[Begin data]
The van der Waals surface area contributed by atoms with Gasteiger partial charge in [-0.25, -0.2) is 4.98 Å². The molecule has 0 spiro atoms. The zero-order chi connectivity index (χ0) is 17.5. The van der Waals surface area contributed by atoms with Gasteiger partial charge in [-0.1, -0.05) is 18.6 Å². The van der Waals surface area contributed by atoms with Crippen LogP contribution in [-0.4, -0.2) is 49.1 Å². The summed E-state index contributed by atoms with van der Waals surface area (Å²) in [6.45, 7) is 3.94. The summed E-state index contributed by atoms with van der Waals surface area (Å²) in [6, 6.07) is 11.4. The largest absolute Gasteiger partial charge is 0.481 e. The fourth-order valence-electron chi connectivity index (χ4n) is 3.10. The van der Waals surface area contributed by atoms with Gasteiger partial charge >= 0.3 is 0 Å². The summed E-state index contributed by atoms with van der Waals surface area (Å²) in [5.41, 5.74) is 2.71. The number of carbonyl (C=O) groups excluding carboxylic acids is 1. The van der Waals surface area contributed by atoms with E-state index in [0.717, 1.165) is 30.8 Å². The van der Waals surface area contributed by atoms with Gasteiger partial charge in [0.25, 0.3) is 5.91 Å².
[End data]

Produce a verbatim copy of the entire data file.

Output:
The van der Waals surface area contributed by atoms with Gasteiger partial charge in [-0.25, -0.2) is 4.98 Å². The molecule has 0 spiro atoms. The zero-order chi connectivity index (χ0) is 17.5. The van der Waals surface area contributed by atoms with Gasteiger partial charge in [-0.1, -0.05) is 18.6 Å². The van der Waals surface area contributed by atoms with Crippen LogP contribution in [-0.4, -0.2) is 49.1 Å². The summed E-state index contributed by atoms with van der Waals surface area (Å²) in [6.45, 7) is 3.94. The summed E-state index contributed by atoms with van der Waals surface area (Å²) in [6, 6.07) is 11.4. The largest absolute Gasteiger partial charge is 0.481 e. The fourth-order valence-electron chi connectivity index (χ4n) is 3.10. The van der Waals surface area contributed by atoms with Gasteiger partial charge >= 0.3 is 0 Å². The summed E-state index contributed by atoms with van der Waals surface area (Å²) in [5.41, 5.74) is 2.71. The number of carbonyl (C=O) groups excluding carboxylic acids is 1. The van der Waals surface area contributed by atoms with E-state index in [0.717, 1.165) is 30.8 Å². The van der Waals surface area contributed by atoms with Gasteiger partial charge in [0.25, 0.3) is 5.91 Å².